Post-Remembrance Confusions

Post-Remembrance Confusions

Year after year in November comes Remembrance Day and soon after that my birthday. Both can serve as an occasion for contemplation and retrospective. At the beginning (of my Canadian life) I was always surprised that all Canadians buy and wear the poppy in the days before November 11, no matter what their personal ethnic background was or from which country they came. As if there were no countries and nations on the losing side of that Great War. Or, maybe, I told myself, nobody really would like to admit that their ancestors were on the “wrong” side in that huge mindless massacre.

Now, that war, which was supposed to end all wars, ended with perfectly setting up the next craziness that really ruined the world… and tragically, my nation, that group to which I belong by mother tongue, culture, history(?) and everything – both times was among the defeated nations. Although I was born and grew up in a victorious country.

If I think back of my younger years, the issue of winning or losing the war was depending on where we were talking about it. At home, in the safety of the family, we openly admitted that our ancestors lost the war. Outside, in the official public life and speeches of the country where I grew up, we ended both times on the victorious side. Hurray…

All my four grandparents were born in the empire that started the war: in the dual monarchy of Austro-Hungary. Their heir to the throne has been assassinated in Sarajevo, Bosnia (June 28, 1914). Since they, I mean the monarchy, already occupied Bosnia in 1878 and ruled since the 1909 annexation of it to the empire, they couldn’t really start a war against it. Against themselves. So as the assassin was a (Bosnian) Serb nationalist – they declared war on Serbia. It is worth mentioning that Serbia and Montenegro (Crna Gora) have never been happy about the annexation: they considered that once the territory was freed from the Ottoman Empire, it should belong to them and they didn’t even hide their animosity toward the K. und K. Monarchy.Gavrilo Princip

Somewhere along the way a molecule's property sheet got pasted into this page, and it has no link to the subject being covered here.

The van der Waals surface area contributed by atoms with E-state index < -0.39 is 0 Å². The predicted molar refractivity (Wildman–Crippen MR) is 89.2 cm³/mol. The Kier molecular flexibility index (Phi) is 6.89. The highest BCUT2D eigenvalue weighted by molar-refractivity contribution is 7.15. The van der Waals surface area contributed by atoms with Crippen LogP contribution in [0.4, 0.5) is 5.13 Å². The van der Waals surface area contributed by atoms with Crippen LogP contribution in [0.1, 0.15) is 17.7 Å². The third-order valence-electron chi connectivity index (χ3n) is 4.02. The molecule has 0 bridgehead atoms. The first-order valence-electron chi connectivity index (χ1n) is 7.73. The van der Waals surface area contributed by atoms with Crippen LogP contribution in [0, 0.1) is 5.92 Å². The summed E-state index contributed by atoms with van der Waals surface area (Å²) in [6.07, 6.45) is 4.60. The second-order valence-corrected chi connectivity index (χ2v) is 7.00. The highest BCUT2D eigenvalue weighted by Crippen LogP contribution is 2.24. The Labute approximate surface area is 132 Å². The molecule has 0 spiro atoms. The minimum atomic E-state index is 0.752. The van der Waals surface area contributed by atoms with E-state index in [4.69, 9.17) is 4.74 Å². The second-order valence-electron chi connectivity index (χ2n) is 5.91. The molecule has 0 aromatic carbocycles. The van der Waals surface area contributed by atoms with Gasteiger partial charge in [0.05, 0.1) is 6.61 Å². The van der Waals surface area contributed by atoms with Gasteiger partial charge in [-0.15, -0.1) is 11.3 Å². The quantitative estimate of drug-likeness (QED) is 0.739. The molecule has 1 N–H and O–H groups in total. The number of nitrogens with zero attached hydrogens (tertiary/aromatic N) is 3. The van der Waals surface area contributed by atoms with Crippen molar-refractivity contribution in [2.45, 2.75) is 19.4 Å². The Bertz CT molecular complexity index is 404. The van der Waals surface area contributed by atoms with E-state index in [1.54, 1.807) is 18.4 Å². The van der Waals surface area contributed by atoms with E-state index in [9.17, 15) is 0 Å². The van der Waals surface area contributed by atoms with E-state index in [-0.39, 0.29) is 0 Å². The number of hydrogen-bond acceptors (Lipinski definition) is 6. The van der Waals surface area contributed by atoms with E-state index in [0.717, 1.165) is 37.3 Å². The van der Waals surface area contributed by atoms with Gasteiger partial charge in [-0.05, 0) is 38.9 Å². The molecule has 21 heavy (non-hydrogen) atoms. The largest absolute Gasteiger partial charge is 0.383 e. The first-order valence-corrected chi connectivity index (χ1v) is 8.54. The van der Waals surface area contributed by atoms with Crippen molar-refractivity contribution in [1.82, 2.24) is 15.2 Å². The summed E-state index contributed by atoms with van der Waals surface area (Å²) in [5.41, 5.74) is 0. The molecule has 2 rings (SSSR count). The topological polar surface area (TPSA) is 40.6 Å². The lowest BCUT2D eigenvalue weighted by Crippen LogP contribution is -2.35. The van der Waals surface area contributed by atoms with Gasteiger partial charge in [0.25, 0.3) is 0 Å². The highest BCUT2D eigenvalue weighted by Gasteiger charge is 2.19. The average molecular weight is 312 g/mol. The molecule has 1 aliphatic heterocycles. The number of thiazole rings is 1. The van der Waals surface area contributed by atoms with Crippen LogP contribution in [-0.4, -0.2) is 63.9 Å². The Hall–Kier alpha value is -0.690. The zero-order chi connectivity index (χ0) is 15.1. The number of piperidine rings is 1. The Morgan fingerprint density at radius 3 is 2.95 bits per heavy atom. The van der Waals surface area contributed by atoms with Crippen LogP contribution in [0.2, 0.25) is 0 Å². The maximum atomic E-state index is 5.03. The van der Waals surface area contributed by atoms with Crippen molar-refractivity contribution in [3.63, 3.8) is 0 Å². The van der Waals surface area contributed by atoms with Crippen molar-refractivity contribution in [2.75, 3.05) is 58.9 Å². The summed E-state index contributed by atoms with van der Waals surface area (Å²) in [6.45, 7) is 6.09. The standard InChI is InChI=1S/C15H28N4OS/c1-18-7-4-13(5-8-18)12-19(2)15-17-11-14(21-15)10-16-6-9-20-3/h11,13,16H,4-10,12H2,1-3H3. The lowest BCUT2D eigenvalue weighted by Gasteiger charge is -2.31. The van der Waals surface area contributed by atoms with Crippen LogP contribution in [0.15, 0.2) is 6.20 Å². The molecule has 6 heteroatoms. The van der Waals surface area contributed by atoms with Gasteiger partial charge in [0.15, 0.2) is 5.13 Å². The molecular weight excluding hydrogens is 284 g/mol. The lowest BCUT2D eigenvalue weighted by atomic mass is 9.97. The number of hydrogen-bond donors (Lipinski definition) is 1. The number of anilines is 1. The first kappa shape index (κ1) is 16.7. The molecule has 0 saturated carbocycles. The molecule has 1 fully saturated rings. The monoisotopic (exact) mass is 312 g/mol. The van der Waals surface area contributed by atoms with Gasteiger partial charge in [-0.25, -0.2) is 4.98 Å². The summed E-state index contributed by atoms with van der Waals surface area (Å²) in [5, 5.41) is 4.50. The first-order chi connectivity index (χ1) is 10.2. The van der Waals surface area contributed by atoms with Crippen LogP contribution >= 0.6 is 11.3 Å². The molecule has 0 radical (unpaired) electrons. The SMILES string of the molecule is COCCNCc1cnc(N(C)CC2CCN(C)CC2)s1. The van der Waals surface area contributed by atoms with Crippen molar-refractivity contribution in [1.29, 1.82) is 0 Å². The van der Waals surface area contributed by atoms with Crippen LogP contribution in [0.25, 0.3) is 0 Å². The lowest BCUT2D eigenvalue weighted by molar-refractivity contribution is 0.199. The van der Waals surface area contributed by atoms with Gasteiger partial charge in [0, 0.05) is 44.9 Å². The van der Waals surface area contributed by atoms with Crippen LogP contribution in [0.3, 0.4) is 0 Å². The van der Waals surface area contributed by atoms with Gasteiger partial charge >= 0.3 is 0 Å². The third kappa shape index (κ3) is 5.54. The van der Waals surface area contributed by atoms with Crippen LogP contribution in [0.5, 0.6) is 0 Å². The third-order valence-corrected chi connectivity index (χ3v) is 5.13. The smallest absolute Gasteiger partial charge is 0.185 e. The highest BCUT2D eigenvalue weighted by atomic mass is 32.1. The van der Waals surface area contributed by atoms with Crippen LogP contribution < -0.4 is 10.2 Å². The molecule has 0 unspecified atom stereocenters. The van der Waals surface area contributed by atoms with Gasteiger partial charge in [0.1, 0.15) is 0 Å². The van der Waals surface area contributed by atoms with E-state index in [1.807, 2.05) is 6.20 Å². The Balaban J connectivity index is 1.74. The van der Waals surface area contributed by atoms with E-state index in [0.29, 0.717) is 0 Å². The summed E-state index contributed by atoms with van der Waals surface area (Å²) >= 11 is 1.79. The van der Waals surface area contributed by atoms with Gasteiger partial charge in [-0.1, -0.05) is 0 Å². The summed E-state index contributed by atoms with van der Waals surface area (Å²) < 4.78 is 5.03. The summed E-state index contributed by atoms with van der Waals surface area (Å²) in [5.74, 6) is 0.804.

On a personal note: my woman is from that town, Sarajevo, and like many of her countrymen, she says the several years of Austro-Hungarian domination was in other regards a progressive boom: buildings, public institutions standing even today have been erected, a lot of modernization happened during those years… Understandably, she doesn’t want to identify herself with any of the “ethnic” groups of her homeland, since even today she finds it inconceivable that almost one hundred years later, at the end of the modern, enlightened and secular 20th century her country was chopped up by the ever-surviving great powers based on religious criteria. The territory of Bosnia and Herzegovina was (and still is) divided according to religions: Catholic, Orthodox and Muslim. And we thought we left the religious wars behind in the 17th century…